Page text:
Type A workers get more leeway

Managers may cut some slack for office diva who can produce

September 06, 2006|By Hanah Cho | Hanah Cho,Sun reporter

Dali Wiederhoft, a longtime publicist, is a high-maintenance employee.

She's aggressive, demanding and even a little pushy with her clients or colleagues.

But her boss would not have it any other way.

"I've had all kinds of employees over the last 13 years, and I'll take a Type A employee any day," said Edward Estipona, Wiederhoft's boss, who owns an advertising and public relations firm in Reno, Nev. "I don't have to babysit them, and their quality of work is high. The amount of headaches, if you want to call it that, are minimal compared to what you could get."

Office divas or high-maintenance employees can be found in almost every workplace. When they're top performers, managers and colleagues tolerate such behavior and perhaps even encourage it. But producing is key, since these workers could take up the attention of managers and sometimes alienate co-workers or even clients with their behavior. Case in point: Actor Tom Cruise, whose odd behavior prompted Paramount to cut ties with the movie star.

That's why employees need to have the skills, talent and work to back up their high-maintenance ways, experts say. Those who complain, whine and take up valuable time from a manager without producing superior results can find themselves typecast as a problem worker.

"They are like fine thoroughbred racehorses: high- strung, temperamental, high-energy, skittish sometimes, requiring very special care and feeding, and they will win races for you, make you lots of money and bring you fame and trophies," said BJ Gallagher, a Los Angeles-based workplace consultant. "The question to ask yourself is, `Is the cost of this high-maintenance thoroughbred worth what he wins for me?'"

Gallagher knows firsthand. As a former training manager at a large publishing company, she managed a freelance artist who was temperamental and needy.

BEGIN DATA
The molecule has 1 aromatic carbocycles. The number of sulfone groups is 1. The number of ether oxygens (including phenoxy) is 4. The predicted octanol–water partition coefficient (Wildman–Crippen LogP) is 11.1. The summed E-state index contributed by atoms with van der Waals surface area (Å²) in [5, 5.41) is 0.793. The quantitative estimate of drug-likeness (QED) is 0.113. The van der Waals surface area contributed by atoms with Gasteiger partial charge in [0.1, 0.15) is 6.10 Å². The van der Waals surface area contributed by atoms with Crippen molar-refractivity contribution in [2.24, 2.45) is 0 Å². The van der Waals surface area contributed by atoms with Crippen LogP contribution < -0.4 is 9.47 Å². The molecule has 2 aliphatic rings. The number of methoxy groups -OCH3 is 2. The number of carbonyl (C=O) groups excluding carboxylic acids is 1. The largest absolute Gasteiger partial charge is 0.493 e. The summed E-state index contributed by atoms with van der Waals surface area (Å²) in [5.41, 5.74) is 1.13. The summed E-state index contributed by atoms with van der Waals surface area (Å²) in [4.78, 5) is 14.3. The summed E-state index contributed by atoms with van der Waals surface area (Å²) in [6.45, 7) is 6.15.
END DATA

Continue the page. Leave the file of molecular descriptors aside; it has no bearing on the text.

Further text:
"I would metaphorically put on a pair of kid gloves and gear myself up to meet with him to work on a catalog or brochure," she said. "I would flatter him and feed his ego and make him feel wonderful and special, and appreciated and cherished.

"I was willing to put up with his diva behavior because of his talent," Gallagher added.

It's a balancing act for bosses to keep high-maintenance workers in line while encouraging their successes. Such demanding workers are goal-driven, competitive and focused on their own success, experts say.

Such workers also can be risk takers, charismatic and enterprising.

Managers should make sure that high-maintenance workers are worth the trouble they can cause in terms of time and morale in the office. Other employees could follow suit if such behavior is tolerated, experts say.

Bosses and co-workers could find that their office superstars are becoming too disruptive to the team as well as alienating clients.

"Whether or not the person is producing a lot, if they're doing it in a way that's not inclusive or behaving in a way that's not fitting to the company, it has a role in the branding of the company," said Donna Flagg, a principal at Krysalis Group, a management and leadership training firm in New York.

Take former Philadelphia Eagles player Terrell Owens, whose antics and divisive comments after not receiving an upgraded contract angered the football organization and his teammates. The Eagles suspended Owens for four games last season and then deactivated him for the rest of the season. The team eventually released the star receiver, who is now playing for the Dallas Cowboys. (The Cowboys recently fined Owens for missing a team meeting and a rehabilitation session.)

In Cruise's case, Viacom Inc. Chairman Sumner Redstone decided to end Paramount's relationship with the star and his film production company because his off-screen behavior - including the public airing of his relationship with actress Katie Holmes and his promotion of Scientology - was costing the studio money, according to The Wall Street Journal.

Redstone told the newspaper that Cruise's antics cost the star's latest film, Mission: Impossible III, between $100 million and $150 million in ticket sales.

Cruise agreed to a limited financing deal last month with a group of investors, including the owner of the Washington Redskins, to continue his production company.

Workplace experts say managers should not be wary of reevaluating whether high-maintenance workers are worth their time, effort and patience.

Besides a high-maintenance worker's solid performance numbers, such as sales revenue or meeting goals, managers should consider other costs, such as expenses related to hiring a coach to work with that employee, for example.

Then there are intangible effects, such as morale, teamwork and office culture.

"If the misbehavior comes from a very senior person, is he or she affecting a lot of people?" said David Jackson, a workplace expert at Mercer Human Resource Consulting's Baltimore office.

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